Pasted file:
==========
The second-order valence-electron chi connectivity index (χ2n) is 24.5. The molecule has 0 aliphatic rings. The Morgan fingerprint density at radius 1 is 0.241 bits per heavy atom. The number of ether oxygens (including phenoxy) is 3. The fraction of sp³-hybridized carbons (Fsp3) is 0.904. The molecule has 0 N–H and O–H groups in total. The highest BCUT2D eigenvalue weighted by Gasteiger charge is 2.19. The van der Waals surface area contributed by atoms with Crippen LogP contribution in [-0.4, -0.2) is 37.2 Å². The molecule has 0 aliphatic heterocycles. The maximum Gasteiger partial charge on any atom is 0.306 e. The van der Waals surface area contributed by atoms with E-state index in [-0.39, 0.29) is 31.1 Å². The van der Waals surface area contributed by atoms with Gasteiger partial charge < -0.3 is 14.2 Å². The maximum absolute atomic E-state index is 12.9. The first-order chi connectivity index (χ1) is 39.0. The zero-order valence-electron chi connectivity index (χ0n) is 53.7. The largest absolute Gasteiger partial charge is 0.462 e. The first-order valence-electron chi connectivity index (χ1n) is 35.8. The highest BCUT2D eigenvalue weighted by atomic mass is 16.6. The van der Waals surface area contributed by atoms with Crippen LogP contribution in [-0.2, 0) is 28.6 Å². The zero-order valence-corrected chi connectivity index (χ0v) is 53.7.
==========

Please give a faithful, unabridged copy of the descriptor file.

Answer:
The second-order valence-electron chi connectivity index (χ2n) is 24.5. The molecule has 0 aliphatic rings. The Morgan fingerprint density at radius 1 is 0.241 bits per heavy atom. The number of ether oxygens (including phenoxy) is 3. The fraction of sp³-hybridized carbons (Fsp3) is 0.904. The molecule has 0 N–H and O–H groups in total. The highest BCUT2D eigenvalue weighted by Gasteiger charge is 2.19. The van der Waals surface area contributed by atoms with Crippen LogP contribution in [-0.4, -0.2) is 37.2 Å². The molecule has 0 aliphatic heterocycles. The maximum Gasteiger partial charge on any atom is 0.306 e. The van der Waals surface area contributed by atoms with E-state index in [-0.39, 0.29) is 31.1 Å². The van der Waals surface area contributed by atoms with Gasteiger partial charge < -0.3 is 14.2 Å². The maximum absolute atomic E-state index is 12.9. The first-order chi connectivity index (χ1) is 39.0. The zero-order valence-electron chi connectivity index (χ0n) is 53.7. The largest absolute Gasteiger partial charge is 0.462 e. The first-order valence-electron chi connectivity index (χ1n) is 35.8. The highest BCUT2D eigenvalue weighted by atomic mass is 16.6. The van der Waals surface area contributed by atoms with Crippen LogP contribution in [-0.2, 0) is 28.6 Å². The zero-order valence-corrected chi connectivity index (χ0v) is 53.7.